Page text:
The second phase of the project will incorporate a heat pump network and thermal store – also powered by the PV and battery – and revenues will be earned from grid and heat sales. This will allow price arbitrage to be used, consistent with the carbon mix of the grid – for example, importing at night and exporting at some points of the day. The battery will also be used to supply or absorb power from the grid under a frequency-response-type contract.

Centrica is also working on a commercial battery-storage scheme at Gateshead Council that can store and release power on demand, as well as support the National Grid. The project has been designed to store or release energy for the Gateshead District Energy Centre, and will respond to any fluctuations in demand in less than a second.

Once commissioned, Centrica will manage the project under a 10-year contract, offering various flexibility services for the grid to help keep the national electricity network in balance. In time, it will also be used to help meet peaks in local demand, supplying electricity through a private wire to council-owned buildings and well-known Tyneside buildings, including Gateshead College and the Sage Gateshead concert venue.

 “CAR workflow relieved designers of ‘reinventing the wheel’ with long and repetitive tasks, so they could focus on what they love – engineering”

Offsite construction
Prefabrication of services is not new, but – until now – offsite manufacturing has been associated with the delivery of rectilinear pods and modules, dropped into a frame like pieces of Lego. However, more offsite manufacturers are winning contracts for less conventional builds – for example, the Gasholders London project in King’s Cross, London, a circular building housing 145 apartments.

MEP services contractor SES Engineering Services worked with main contractor Carillion to build the modular systems for the circular corridors. It used Revit to design the pipework in corridors, which required 10-degree bends in 100mm steel pipework every 2.5 metres. As well as these circular modules, SES factory-built 270 service cupboards, which included heat interface units, HVHR units and underfloor heating. Revit was used, with COBie data requirements, which will enable the client to offer its facilities management supplier a data-rich model of the building.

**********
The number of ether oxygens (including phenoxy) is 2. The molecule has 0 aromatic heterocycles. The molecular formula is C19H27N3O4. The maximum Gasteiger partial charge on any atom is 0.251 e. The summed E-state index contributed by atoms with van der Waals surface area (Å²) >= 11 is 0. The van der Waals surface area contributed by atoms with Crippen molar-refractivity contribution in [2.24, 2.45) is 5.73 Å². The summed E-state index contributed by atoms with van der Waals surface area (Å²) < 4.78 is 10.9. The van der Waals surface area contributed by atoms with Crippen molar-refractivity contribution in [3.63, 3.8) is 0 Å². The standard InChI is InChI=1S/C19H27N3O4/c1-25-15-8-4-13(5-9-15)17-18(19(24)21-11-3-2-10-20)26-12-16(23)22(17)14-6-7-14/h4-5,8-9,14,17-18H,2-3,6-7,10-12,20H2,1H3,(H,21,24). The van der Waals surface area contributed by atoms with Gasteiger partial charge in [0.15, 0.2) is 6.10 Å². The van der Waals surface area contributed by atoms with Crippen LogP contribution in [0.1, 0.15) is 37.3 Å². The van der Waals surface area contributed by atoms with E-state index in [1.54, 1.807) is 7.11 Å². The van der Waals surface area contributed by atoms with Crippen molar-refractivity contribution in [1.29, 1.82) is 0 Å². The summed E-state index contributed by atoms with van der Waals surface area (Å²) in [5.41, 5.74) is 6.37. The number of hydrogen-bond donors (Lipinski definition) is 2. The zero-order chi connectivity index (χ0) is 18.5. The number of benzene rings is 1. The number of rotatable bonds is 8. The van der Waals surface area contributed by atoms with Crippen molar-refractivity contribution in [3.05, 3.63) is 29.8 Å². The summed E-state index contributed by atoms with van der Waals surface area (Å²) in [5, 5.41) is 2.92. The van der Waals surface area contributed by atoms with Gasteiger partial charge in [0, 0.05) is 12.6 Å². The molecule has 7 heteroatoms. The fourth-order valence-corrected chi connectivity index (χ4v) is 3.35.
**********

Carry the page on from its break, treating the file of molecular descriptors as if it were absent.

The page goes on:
SES estimates the build time for the Gasholders was reduced from 29,000 to 10,000 hours, enabling early testing and commissioning of services. The firm also provided prefabricated services to the curved, precast modules used to build the new 2.7km-long Queensferry Crossing, spanning the Firth of Forth in Scotland. This proves that factory construction is possible on the most complex projects if design is closely coordinated with offsite companies from the outset.

Acceptance testing in heat networks
The use of operational data to understand and improve the performance of HVAC equipment is becoming increasingly prevalent in building services. Sister companies FairHeat and Guru are the pioneers of data monitoring in heat networks, and they are now using Guru’s data-monitoring software to test heat networks at the commissioning stage.

This acceptance testing records how the heat network is performing at the point of handover from developer to client. It looks at how the system is working during standby and water and space-heating delivery, and will check how fast the hot water is passing through to the tap.

Acceptance testing will also expose networks that have not been commissioned properly, because the client has proof. Until now, clients have no comeback, because they cannot tell whether the network is working as designed.

In addition, say FairHeat and Guru, the data can be used at an earlier stage to optimise system design.

The Department for Business, Energy & Industrial Strategy is creating a compliance standard – expected later this year – to encourage all developers to undergo a form of acceptance testing that results in systems working perfectly at handover.